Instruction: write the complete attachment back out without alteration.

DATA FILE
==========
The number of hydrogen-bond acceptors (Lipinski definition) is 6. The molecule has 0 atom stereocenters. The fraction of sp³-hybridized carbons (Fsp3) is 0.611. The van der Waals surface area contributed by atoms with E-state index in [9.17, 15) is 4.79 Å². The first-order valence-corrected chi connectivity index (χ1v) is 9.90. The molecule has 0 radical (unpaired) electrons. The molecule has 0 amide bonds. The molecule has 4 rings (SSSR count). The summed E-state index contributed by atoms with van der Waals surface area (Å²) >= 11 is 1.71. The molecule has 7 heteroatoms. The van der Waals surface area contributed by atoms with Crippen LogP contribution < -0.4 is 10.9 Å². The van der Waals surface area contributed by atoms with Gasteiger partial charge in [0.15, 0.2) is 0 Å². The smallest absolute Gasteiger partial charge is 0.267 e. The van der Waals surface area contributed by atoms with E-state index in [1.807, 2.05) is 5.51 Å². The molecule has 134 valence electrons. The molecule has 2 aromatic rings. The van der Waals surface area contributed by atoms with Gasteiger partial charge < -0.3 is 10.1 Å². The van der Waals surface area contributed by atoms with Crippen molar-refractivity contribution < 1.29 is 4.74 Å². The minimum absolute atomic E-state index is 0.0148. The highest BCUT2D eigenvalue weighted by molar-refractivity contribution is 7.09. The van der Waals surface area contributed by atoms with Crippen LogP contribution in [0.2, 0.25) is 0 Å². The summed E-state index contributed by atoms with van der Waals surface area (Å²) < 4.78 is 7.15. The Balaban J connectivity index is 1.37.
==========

The number of hydrogen-bond acceptors (Lipinski definition) is 6. The molecule has 0 atom stereocenters. The fraction of sp³-hybridized carbons (Fsp3) is 0.611. The van der Waals surface area contributed by atoms with E-state index in [9.17, 15) is 4.79 Å². The first-order valence-corrected chi connectivity index (χ1v) is 9.90. The molecule has 0 radical (unpaired) electrons. The molecule has 0 amide bonds. The molecule has 4 rings (SSSR count). The summed E-state index contributed by atoms with van der Waals surface area (Å²) >= 11 is 1.71. The molecule has 7 heteroatoms. The van der Waals surface area contributed by atoms with Crippen LogP contribution < -0.4 is 10.9 Å². The van der Waals surface area contributed by atoms with Gasteiger partial charge in [0.15, 0.2) is 0 Å². The smallest absolute Gasteiger partial charge is 0.267 e. The van der Waals surface area contributed by atoms with E-state index in [1.807, 2.05) is 5.51 Å². The molecule has 134 valence electrons. The molecule has 2 aromatic rings. The van der Waals surface area contributed by atoms with Gasteiger partial charge < -0.3 is 10.1 Å². The van der Waals surface area contributed by atoms with Crippen molar-refractivity contribution < 1.29 is 4.74 Å². The minimum absolute atomic E-state index is 0.0148. The highest BCUT2D eigenvalue weighted by molar-refractivity contribution is 7.09. The van der Waals surface area contributed by atoms with Crippen LogP contribution in [0.2, 0.25) is 0 Å². The summed E-state index contributed by atoms with van der Waals surface area (Å²) < 4.78 is 7.15. The Balaban J connectivity index is 1.37.